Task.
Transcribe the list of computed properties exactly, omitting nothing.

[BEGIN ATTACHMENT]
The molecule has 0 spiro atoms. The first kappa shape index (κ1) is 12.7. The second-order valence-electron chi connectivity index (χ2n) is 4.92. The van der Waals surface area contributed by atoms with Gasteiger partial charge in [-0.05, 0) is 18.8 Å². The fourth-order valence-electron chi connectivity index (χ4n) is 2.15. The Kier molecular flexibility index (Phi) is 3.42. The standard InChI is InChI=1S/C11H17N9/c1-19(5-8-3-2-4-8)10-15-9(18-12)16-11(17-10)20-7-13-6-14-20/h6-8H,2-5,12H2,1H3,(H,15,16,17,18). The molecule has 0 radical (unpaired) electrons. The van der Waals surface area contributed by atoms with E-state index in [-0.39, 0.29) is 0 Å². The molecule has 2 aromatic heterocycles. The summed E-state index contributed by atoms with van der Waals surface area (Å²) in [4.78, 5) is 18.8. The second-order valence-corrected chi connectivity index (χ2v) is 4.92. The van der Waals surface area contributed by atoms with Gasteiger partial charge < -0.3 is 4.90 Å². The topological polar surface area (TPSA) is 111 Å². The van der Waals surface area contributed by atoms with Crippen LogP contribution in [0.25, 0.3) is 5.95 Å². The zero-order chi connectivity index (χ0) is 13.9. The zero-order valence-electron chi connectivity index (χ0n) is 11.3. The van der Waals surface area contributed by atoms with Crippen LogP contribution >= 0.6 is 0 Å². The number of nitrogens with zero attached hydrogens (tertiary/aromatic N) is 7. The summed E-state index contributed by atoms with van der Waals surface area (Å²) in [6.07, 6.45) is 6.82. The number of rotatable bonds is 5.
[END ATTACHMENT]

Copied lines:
The molecule has 0 spiro atoms. The first kappa shape index (κ1) is 12.7. The second-order valence-electron chi connectivity index (χ2n) is 4.92. The van der Waals surface area contributed by atoms with Gasteiger partial charge in [-0.05, 0) is 18.8 Å². The fourth-order valence-electron chi connectivity index (χ4n) is 2.15. The Kier molecular flexibility index (Phi) is 3.42. The standard InChI is InChI=1S/C11H17N9/c1-19(5-8-3-2-4-8)10-15-9(18-12)16-11(17-10)20-7-13-6-14-20/h6-8H,2-5,12H2,1H3,(H,15,16,17,18). The molecule has 0 radical (unpaired) electrons. The van der Waals surface area contributed by atoms with E-state index in [-0.39, 0.29) is 0 Å². The molecule has 2 aromatic heterocycles. The summed E-state index contributed by atoms with van der Waals surface area (Å²) in [4.78, 5) is 18.8. The second-order valence-corrected chi connectivity index (χ2v) is 4.92. The van der Waals surface area contributed by atoms with Gasteiger partial charge < -0.3 is 4.90 Å². The topological polar surface area (TPSA) is 111 Å². The van der Waals surface area contributed by atoms with Crippen LogP contribution in [0.25, 0.3) is 5.95 Å². The zero-order chi connectivity index (χ0) is 13.9. The zero-order valence-electron chi connectivity index (χ0n) is 11.3. The van der Waals surface area contributed by atoms with Crippen LogP contribution >= 0.6 is 0 Å². The number of nitrogens with zero attached hydrogens (tertiary/aromatic N) is 7. The summed E-state index contributed by atoms with van der Waals surface area (Å²) in [6.07, 6.45) is 6.82. The number of rotatable bonds is 5.